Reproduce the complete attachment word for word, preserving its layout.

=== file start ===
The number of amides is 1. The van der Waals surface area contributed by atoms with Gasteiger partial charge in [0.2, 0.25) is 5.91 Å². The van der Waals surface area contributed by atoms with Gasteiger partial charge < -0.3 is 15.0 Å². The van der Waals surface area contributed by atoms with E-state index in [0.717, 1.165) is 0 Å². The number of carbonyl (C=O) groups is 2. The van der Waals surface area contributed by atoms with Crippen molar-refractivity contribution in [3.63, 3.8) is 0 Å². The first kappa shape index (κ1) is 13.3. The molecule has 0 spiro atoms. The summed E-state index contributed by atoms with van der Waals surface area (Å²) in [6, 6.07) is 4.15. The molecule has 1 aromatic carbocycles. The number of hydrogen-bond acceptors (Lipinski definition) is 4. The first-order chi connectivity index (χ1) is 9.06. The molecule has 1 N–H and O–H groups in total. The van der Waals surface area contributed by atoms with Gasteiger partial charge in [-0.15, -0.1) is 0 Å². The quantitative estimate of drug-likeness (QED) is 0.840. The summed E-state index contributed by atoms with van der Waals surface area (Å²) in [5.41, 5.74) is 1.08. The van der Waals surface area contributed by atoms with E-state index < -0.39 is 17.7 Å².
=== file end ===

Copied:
The number of amides is 1. The van der Waals surface area contributed by atoms with Gasteiger partial charge in [0.2, 0.25) is 5.91 Å². The van der Waals surface area contributed by atoms with Gasteiger partial charge < -0.3 is 15.0 Å². The van der Waals surface area contributed by atoms with E-state index in [0.717, 1.165) is 0 Å². The number of carbonyl (C=O) groups is 2. The van der Waals surface area contributed by atoms with Crippen molar-refractivity contribution in [3.63, 3.8) is 0 Å². The first kappa shape index (κ1) is 13.3. The molecule has 0 spiro atoms. The summed E-state index contributed by atoms with van der Waals surface area (Å²) in [6, 6.07) is 4.15. The molecule has 1 aromatic carbocycles. The number of hydrogen-bond acceptors (Lipinski definition) is 4. The first-order chi connectivity index (χ1) is 9.06. The molecule has 1 N–H and O–H groups in total. The van der Waals surface area contributed by atoms with Gasteiger partial charge in [-0.15, -0.1) is 0 Å². The quantitative estimate of drug-likeness (QED) is 0.840. The summed E-state index contributed by atoms with van der Waals surface area (Å²) in [5.41, 5.74) is 1.08. The van der Waals surface area contributed by atoms with E-state index < -0.39 is 17.7 Å².